AIS was all about Excellence yesterday! Our third CORE day (following fall and winter’s Character and Community days) brought students, staff, and faculty together to focus on our commitment to academic excellence and growing as impassioned, resilient, and empowered learners and leaders. This CORE day coincided with International Women’s Day (IWD) — a global initiative that celebrates the social, economic, cultural, and political achievements of women and raises awareness about women’s equality — so we doubled up! The 2022 IWD theme, #breakthebias, reminded our community to envision a world without gender stereotypes and discrimination.
With the goals of striving for excellence and equality for all women in mind, we took time across divisions to brainstorm and discuss seminal questions related to women’s leadership: What is excellence? Who inspires you to be excellent? What biases do women face and how can we address them?
In the Upper School morning assembly, the student-led Council for the Advancement of Girls introduced IWD and its history. Our presenters then prompted the audience to share the words that come to mind when thinking of International Women’s Day – examples included bravery, excellence, equality, empowerment, and strength. AIS alumna Fay Alexander ’09 shared a personal video where she talked about what excellence means to her. “Excellence comes from doing what you love,” she said. “Agnes Irwin prepared me in many ways. I think a lot about representation. I may not have recognized it at the time, but being in an all-girls school made me inherently confident to participate and enabled me to see women every day exemplifying excellence and setting the bar. When I first entered the work world, I was surprised when women wouldn’t speak up or raise their hands.”
Following the cross-divisional assemblies where key focus ideas were introduced, a day of excellence-related programming and activities followed. Lower Schoolers learned and read about women leaders throughout history and made self-portraits depicting themselves being bold. Middle Schoolers broke into groups to make vision boards about the key characteristics of leadership: empathy, inclusivity, agency, and confidence.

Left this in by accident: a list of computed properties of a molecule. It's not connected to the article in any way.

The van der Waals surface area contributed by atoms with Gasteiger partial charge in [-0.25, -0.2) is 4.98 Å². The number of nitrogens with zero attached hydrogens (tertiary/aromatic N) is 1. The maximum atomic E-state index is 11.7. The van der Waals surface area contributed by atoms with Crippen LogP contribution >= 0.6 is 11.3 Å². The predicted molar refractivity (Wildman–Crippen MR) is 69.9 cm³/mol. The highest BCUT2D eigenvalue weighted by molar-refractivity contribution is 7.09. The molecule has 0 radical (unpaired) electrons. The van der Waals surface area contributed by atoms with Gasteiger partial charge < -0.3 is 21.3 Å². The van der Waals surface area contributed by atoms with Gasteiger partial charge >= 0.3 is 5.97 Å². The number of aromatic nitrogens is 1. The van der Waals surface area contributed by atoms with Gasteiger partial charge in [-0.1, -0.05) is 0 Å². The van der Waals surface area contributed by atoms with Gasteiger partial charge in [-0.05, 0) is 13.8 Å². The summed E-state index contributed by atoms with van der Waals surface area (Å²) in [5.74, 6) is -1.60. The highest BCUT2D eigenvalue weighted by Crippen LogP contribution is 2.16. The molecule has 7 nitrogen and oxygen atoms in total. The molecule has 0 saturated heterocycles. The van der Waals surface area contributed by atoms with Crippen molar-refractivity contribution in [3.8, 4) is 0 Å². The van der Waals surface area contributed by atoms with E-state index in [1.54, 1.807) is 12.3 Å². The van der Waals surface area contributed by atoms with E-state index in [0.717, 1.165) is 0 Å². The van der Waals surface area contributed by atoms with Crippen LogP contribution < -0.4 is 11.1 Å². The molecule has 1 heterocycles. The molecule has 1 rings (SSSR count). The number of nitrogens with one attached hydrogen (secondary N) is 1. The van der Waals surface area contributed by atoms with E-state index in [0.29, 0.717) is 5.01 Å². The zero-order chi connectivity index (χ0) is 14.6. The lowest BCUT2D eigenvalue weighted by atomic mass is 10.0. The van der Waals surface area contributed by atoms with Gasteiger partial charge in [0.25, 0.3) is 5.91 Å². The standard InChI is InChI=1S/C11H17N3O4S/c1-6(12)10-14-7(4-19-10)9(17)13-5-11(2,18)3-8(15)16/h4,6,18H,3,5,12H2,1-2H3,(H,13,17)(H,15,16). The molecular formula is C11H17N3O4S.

In the Upper School, students heard from parent and alumnae speakers who spoke about their career journeys and shared instances where they persevered and displayed resilience in the face of workplace inequality. In a presentation by the AIS’ Office of Marketing and Communications, girls learned about taking a conscientious approach to social media and the how/what/when that applies to content they create and share. AIS Senior Development Office Allison Hough '01 led a session about the meaning of philanthropy and how networking can help support fundraising efforts for areas of need that have personal importance.
The day concluded with an all-school assembly where the entire school gathered outside on a sunny Phelps Field with no shortage of Agnes Irwin enthusiasm. “As I walked around, listening in on the activities of the day, I heard the most inspiring conversations from 4 year-olds to 18 year-olds,” remarked Head of School Sally Keidel. “What is amazing is that you all know and understand that excellence is not perfection! Excellence is about resilience and perseverance and goal setting and figuring out what you want and your values. After listening to your work together today, one thing is clear – if you all run the world, we are going to be ok. The messages that you were sharing and the way you were communicating with each other were so incredibly powerful. I am so proud of how we have honored International Women’s Day!”
After teachers spoke about inspirational women in their lives, Keidel opened the microphone up to the student body for reflections about the meaning of excellence and how we can break the bias. Dozens of girls rushed the stage to share their thoughts:
Excellence is ….
- "Being who you are" – Sailor, 2nd
- "Being strong mentally and physically" – Lucy, 2nd
- "Knowing what to do and when to do it" – Grace, 2nd
- "Just being your best" – Blake, 5th
- "Excellence can have flaws" – Amelia, 4th
- "Being kind to everyone and not giving up" – Portland, 1st
- "Being bold and always trying" – Rylei, Kindergarten
- "Being the best that you can be" -- Alana, 4th
- "Being brave" – Johanna, Kindergarten
- "Being kind" – Tobin, Kindergarten
- "Being passionate" – Aria, 4th
- "Being driven and following through, no matter what your grades are" – Sydney, 9th
- "Being accountable for your actions" – Eden, 8th
- "Being confident" – Ava, 8th
- "Always looking forward" – Elizabeth, Kindergarten
- "All the people who went ahead of me are amazing examples of what excellence means. They were brave and confident to come in front of the entire school." – Pepper, 12th
Respect will be the theme of our final CORE day of 2021-22. We will gather again in April to engage with one another and build relationships across the school, celebrate spirit, and reflect upon the meaning of Respect in our lives.